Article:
When you google “What to Wear in the Galapagos Islands,” this is the top ranking image.
But after spending one week in the Enchanted Islands of Ecuador, I’m here to report that khaki shorts, bucket hats and fanny packs are not the only acceptable forms of fashion. Ahead is my guide for what to wear on this bucket list trip.
There are two distinct seasons in Galapagos: garúa (wet season) from June to November, and the hot/dry season from December to May. Average temperatures range from the high 60’s/low 70’s in the wet season and 80’s in the hot season, although our guides told us it’s been getting way hotter than that.
The key to packing for the Galapagos Islands is to bring a variety of clothes for heat, rain and cool days. Mornings tend to be chilly, even in the hot season and if you are on a ship, the winds will pick up while you’re on the move. But as soon as those clouds break, the heat is intense.
Make a stop in Guayaquil or Santa Cruz and pick up some locally made ponchos. I got this one for about $20 USD! They are the perfect extra layer to throw on when exploring the islands and ideal for sunset cocktails on the Ecoventura MV Origin.
SPF 50 or higher sunscreen
You are literally cruising along the equator for much of your Galapagos trip. Even my Sicilian skin was starting to burn with SPF 50 sunscreen. Don’t be fooled by the cloud cover. You will still be exposed to powerful rays so re-apply your sunscreen often. For this trip I packed the eco-luxe size of Coola’s Guava Mango Sport SPF 50 and I nearly went through the whole thing in seven days.
The Galapagos garúa is a very fine mist that hangs over the higher elevations in the Galapagos Islands. It creates damp conditions, especially in the highlands of Santa Cruz where you will see dozens of giant tortoises. A lightweight windbreaker is all you’ll need to stay dry when you’re outside in the garúa. In my seven days in the Galapagos, we didn’t have any heavy rain.
If you’re cruising, you’ll have some “wet landings” ashore and some “dry landings,” so pack both sandals and sneakers. The hikes weren’t too rigorous so Converse or running sneakers will be enough. Also bring flip-flops and if you have super sensitive feet, aqua shoes as there is some sharp coral.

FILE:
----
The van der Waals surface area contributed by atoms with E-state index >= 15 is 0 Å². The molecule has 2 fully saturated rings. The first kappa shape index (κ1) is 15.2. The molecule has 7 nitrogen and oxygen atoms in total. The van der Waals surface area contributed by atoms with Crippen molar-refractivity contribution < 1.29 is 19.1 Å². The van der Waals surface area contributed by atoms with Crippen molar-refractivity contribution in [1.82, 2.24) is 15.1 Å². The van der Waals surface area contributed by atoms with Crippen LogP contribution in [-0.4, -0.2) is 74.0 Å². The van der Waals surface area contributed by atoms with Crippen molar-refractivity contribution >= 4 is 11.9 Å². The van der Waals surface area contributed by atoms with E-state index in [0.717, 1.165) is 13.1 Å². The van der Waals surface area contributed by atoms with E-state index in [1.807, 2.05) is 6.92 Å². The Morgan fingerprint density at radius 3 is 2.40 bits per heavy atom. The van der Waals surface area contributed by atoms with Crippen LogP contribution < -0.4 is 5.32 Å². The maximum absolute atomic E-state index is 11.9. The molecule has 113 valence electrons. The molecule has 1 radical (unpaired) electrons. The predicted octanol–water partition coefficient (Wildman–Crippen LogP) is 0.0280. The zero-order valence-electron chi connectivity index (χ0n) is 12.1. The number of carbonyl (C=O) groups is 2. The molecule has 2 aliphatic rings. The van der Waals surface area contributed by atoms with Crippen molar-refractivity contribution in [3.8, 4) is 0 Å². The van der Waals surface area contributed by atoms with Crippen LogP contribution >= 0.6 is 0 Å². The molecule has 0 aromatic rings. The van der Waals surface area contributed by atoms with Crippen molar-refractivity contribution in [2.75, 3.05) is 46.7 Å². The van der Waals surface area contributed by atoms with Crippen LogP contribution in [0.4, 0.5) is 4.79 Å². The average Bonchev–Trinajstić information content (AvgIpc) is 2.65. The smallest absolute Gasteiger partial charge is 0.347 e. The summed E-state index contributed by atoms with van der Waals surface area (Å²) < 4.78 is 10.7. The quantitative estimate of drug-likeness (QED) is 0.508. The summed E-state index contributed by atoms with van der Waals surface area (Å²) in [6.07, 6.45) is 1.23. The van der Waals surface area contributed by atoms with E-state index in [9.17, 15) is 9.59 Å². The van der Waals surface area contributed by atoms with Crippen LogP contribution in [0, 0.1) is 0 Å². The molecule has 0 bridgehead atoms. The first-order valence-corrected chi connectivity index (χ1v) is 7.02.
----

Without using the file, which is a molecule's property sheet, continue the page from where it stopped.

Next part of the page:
Ecoventura provided wetsuits and snorkel gear for their guests, but your hotel may not come equipped with them. Trust me, you’ll need a wetsuit for warmth if you are swimming in the Western islands where you’ll be met by the South Equatorial current, and probably some penguins too! How great is Cynthia Rowley’s gorgeous line of wetsuits?
While mochila bags are traditionally Colombian, they are found in Ecuador too and they make the perfect beach bag for your Galapagos trip. You can buy them sell them at the Mercado Artesanal in Guayaquil and I bought this one at the artisan market in Bogota, Colombia. I also recommend packing a waterproof backpack or dry bag for damp days.
Even after you slather your body in sunscreen you should still wear a wide-brimmed hat or baseball cap on the days that you’ll be out during peak daytime hours. You see me wearing this hat a lot. It’s one of my favorites from Free People. It doesn’t get ruined when I pack it, and it blocks UV rays. You can also pick up a genuine Panama (toquilla) hat at the Guayaquil artisan market.
The MV Origin has an awesome little gym and a gorgeous sundeck with Gaiam mats for morning yoga. There’s nothing quite like waking up surrounded by palo santo trees and doing some vinyasa while you watch sea turtles and seals swim up to the ship.
When you’re not in your bathing suit, you’ll want to be in some comfy denim shorts, jeans, cotton tees and tanks. You should pack a couple of maxi dresses or dinner outfits too. You never know which night you’ll be invited to the captain’s table.
Other things to pack
A few extras to bring: insulated water bottle, binoculars, zoom lens, natural insect repellant and some books, although there is a library on the ship where you can read about Darwin and become an expert on Galapagos birding!